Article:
Young Scotland applauds the crude, aggressive scenes of "Trainspotting." Respectable, middle-aged Scotland is at ease with anti-English xenophobia. Kenneth Roy wonders what has happened to the rough decency of the working class culture of his youth and yearns for a gentle, civilised nationalismby Kenneth Roy / June 20, 1996 / Leave a comment
Published in June 1996 issue of Prospect Magazine
The possibility that there might be something wrong with the Scots-that we might be mentally unwell-occurred to me, not on the day of the Dunblane murders but several weeks earlier in the darkness of a cinema. It was suggested by the sound of laughter.
The audience in our local Odeon for Trainspotting, a film about Edinburgh drug addicts based on a novel by Irvine Welsh, was predominantly young, heterosexual and fashionably dressed. Judging by the buzz of conversation, it was also of reasonable intelligence. People held hands in a sweet, old-fashioned way and devoured huge quantities of popcorn. All in all, you could not have hoped for a more reassuring cross-section of boys and girls next door. Still, I began to wonder if they were altogether sane.
The film is a nasty bit of work, brilliantly executed as nasty bits of work often are. It begins with a highly charged diatribe against consumerism, delivered at stinging pace by its young anti-hero, Mark. “Choose starter homes,” he sneers, “choose DIY, choose mind-numbing fucking game shows, choose old people’s homes, choose…”-and so on in the same vein for several minutes. “But why would I want to do a thing like that?” Mark concludes rhetorically. “I chose something else. And the reason? There are no reasons. Who needs reasons when you’ve got heroin?”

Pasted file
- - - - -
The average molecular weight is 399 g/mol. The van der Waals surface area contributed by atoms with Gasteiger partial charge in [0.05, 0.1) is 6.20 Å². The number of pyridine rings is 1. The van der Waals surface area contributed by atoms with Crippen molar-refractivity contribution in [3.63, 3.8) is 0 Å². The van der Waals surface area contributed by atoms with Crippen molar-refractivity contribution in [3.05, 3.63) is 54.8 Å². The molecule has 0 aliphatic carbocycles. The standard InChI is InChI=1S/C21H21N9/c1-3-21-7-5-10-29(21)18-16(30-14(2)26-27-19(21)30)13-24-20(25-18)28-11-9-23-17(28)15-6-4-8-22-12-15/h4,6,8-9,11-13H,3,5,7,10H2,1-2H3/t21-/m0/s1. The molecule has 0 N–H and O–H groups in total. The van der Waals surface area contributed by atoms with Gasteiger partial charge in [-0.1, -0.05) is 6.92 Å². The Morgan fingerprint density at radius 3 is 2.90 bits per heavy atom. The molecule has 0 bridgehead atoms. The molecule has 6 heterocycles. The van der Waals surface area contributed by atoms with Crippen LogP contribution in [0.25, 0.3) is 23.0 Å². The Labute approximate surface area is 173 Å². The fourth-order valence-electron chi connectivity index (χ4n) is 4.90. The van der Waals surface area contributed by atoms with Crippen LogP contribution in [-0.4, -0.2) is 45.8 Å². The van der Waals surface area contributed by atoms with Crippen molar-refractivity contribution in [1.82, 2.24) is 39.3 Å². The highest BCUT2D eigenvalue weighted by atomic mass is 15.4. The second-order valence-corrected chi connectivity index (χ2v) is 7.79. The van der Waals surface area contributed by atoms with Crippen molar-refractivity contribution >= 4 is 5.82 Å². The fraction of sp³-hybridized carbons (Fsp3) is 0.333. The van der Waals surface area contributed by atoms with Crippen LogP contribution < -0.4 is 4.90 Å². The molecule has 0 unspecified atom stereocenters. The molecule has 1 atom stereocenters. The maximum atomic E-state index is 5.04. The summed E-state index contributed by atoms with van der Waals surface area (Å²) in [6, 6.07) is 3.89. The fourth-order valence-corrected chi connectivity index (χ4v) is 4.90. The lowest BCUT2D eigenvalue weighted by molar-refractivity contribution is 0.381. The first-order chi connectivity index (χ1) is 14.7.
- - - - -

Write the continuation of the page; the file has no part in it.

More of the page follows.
The restless camera moves to an Edinburgh squat where we observe a young woman, Alison, having the drug injected into her arm and her ecstatic response. “Take the best orgasm you’ve ever had,” she says, “multiply it by a thousand and this is still better. Beats any fuckin’ cock in the world.”
You may assume without further example that, whatever the strengths of Trainspotting, a love of the word is not one of them. The film derives its effect, not from any verbal dexterity or wit but from its ability to shock. The techniques it employs are crude and disgusting; and the more crude and disgusting they are, the more audiences lap it up. The young people around me were-so to speak-hooked. But their degree of identification with the material on screen was disturbing. It became almost as repellent as the film itself.